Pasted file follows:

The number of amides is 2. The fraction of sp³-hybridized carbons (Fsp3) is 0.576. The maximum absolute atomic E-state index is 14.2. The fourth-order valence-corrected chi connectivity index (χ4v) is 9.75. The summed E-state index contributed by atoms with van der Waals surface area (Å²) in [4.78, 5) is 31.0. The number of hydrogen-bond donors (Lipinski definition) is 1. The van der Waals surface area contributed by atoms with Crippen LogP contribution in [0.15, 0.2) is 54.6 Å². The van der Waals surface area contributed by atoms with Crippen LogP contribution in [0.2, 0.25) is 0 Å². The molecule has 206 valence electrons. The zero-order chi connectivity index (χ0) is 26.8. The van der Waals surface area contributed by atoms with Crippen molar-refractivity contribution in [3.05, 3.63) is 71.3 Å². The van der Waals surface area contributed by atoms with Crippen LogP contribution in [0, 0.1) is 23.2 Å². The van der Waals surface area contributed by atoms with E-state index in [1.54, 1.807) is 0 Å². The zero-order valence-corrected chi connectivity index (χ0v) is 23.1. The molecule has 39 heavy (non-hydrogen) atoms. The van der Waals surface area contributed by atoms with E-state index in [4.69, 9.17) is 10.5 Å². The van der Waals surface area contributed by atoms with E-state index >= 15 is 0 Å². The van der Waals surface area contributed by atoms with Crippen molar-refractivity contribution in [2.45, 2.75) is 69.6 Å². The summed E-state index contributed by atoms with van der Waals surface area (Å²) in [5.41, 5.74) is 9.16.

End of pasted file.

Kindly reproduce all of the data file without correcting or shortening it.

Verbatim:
The number of amides is 2. The fraction of sp³-hybridized carbons (Fsp3) is 0.576. The maximum absolute atomic E-state index is 14.2. The fourth-order valence-corrected chi connectivity index (χ4v) is 9.75. The summed E-state index contributed by atoms with van der Waals surface area (Å²) in [4.78, 5) is 31.0. The number of hydrogen-bond donors (Lipinski definition) is 1. The van der Waals surface area contributed by atoms with Crippen LogP contribution in [0.15, 0.2) is 54.6 Å². The van der Waals surface area contributed by atoms with Crippen LogP contribution in [0.2, 0.25) is 0 Å². The molecule has 206 valence electrons. The zero-order chi connectivity index (χ0) is 26.8. The van der Waals surface area contributed by atoms with Crippen molar-refractivity contribution in [3.05, 3.63) is 71.3 Å². The van der Waals surface area contributed by atoms with Crippen LogP contribution in [0, 0.1) is 23.2 Å². The van der Waals surface area contributed by atoms with E-state index in [1.54, 1.807) is 0 Å². The zero-order valence-corrected chi connectivity index (χ0v) is 23.1. The molecule has 39 heavy (non-hydrogen) atoms. The van der Waals surface area contributed by atoms with E-state index in [4.69, 9.17) is 10.5 Å². The van der Waals surface area contributed by atoms with E-state index >= 15 is 0 Å². The van der Waals surface area contributed by atoms with Crippen molar-refractivity contribution in [2.45, 2.75) is 69.6 Å². The summed E-state index contributed by atoms with van der Waals surface area (Å²) in [5.41, 5.74) is 9.16.